Perforce is the Most Ridiculous Thing

So, perforce is pretty great, right? Handles binary files and large projects like it ain’t no thing!

Here’s a fun thing: say you have a large project. Say that large project is about 180gb. LOTS OF FUN RIGHT? 

On any big project, at some point you will encounter a basic tautology: your server will one day kill you in a fit of blind rage. To avoid this sad death by what should be, in most realities, an inanimate object, take care of your server. It loves you. It’s just trying to do right by you. 

Early on in Steel Harvest‘s development, I foolishly — like a small child just inserting cat tails into electrical outlets – checked ALL THE THINGS into the Joy Machine perforce repo. This resulted in this state:

This is not an unusual problem, and I think we should all throw up arms against Royal so we start getting servers measuring their size in terabytes for maximum game development goodness. In the mean time, though, I had to clear out a whole lot of irrelevant files from the depot.

This is not trivial. In fact, this two-line command (in Windows PowerShell) took me about eight hours to put together. Turns out: obliterating a repo through a large swath of files is just not something people do? Alternatively: I missed something very obvious. I don’t think so, but this is me we’re talking about.

I shall impart this knowledge upon the world so no one has to go through a few hundred chrome tabs down a rabbithole of sadness until you realize you forgot what light looked like. Again: this is reliant on Windows PowerShell cmdlets. Also once you execute this you’re basically saying “I no longer care about any deleted files from my repository whatsoever“. WARNING: This execution results in the permanent and non-recoverable purging of any files listed in deletedfiles.txt.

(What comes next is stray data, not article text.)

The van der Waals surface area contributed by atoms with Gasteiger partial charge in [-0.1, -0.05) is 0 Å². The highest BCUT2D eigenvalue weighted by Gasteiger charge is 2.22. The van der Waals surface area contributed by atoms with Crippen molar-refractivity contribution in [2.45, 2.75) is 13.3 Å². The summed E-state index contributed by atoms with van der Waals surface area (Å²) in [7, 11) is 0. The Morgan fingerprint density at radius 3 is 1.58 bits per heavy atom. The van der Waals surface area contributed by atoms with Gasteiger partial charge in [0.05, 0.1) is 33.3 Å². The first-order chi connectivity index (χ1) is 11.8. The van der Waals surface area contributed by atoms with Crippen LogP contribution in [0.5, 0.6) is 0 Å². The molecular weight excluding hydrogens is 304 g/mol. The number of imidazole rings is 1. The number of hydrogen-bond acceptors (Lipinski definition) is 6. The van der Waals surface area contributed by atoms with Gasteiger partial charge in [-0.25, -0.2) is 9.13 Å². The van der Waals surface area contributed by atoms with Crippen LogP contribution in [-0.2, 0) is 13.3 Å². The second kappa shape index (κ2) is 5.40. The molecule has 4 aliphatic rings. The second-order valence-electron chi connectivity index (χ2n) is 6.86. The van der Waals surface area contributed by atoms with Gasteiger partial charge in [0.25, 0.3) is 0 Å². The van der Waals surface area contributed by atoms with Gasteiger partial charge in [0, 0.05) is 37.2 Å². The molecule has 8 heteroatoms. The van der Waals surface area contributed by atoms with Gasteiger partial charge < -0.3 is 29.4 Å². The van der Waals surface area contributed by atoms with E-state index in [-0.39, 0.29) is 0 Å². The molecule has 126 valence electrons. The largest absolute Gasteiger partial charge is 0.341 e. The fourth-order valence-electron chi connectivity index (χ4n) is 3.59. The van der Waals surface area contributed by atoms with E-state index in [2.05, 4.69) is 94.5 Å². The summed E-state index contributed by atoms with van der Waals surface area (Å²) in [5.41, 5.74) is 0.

p4 files ... | grep ' - delete' | sed s/#.*// | Out-File F:\deletedfiles.txt
Get-Content F:\deletedfiles.txt | Foreach {p4 obliterate -y $_}

Basically: this just uses p4 files to list out all files in the depot root that have been marked as deleted and funnel those into a text file. The next line grabs all of the content form the text file and obliterates it line-by-line. This is not my favorite solution, but by the time I got to this point, I didn’t want to dig through forums and threads and e-mail mailing lists etc. etc. etc. to figure out how to feed a text list of files directly into a p4 command.

One major issue with this “solution” to quickly clean out the repo is that I frequently ran into a situation where PowerShell would just stall out, requiring me to update the text file (it’s executing linearly, so you can be fairly confident that the last file before the stall is your end-selection and you just delete up to the file beginning). This is annoying. It is not as annoying as manually going through the depot file directory structure to manually do this.

That said, I should probably indicate that this is not the best and most safe and reliable of ideas I’ve ever had.

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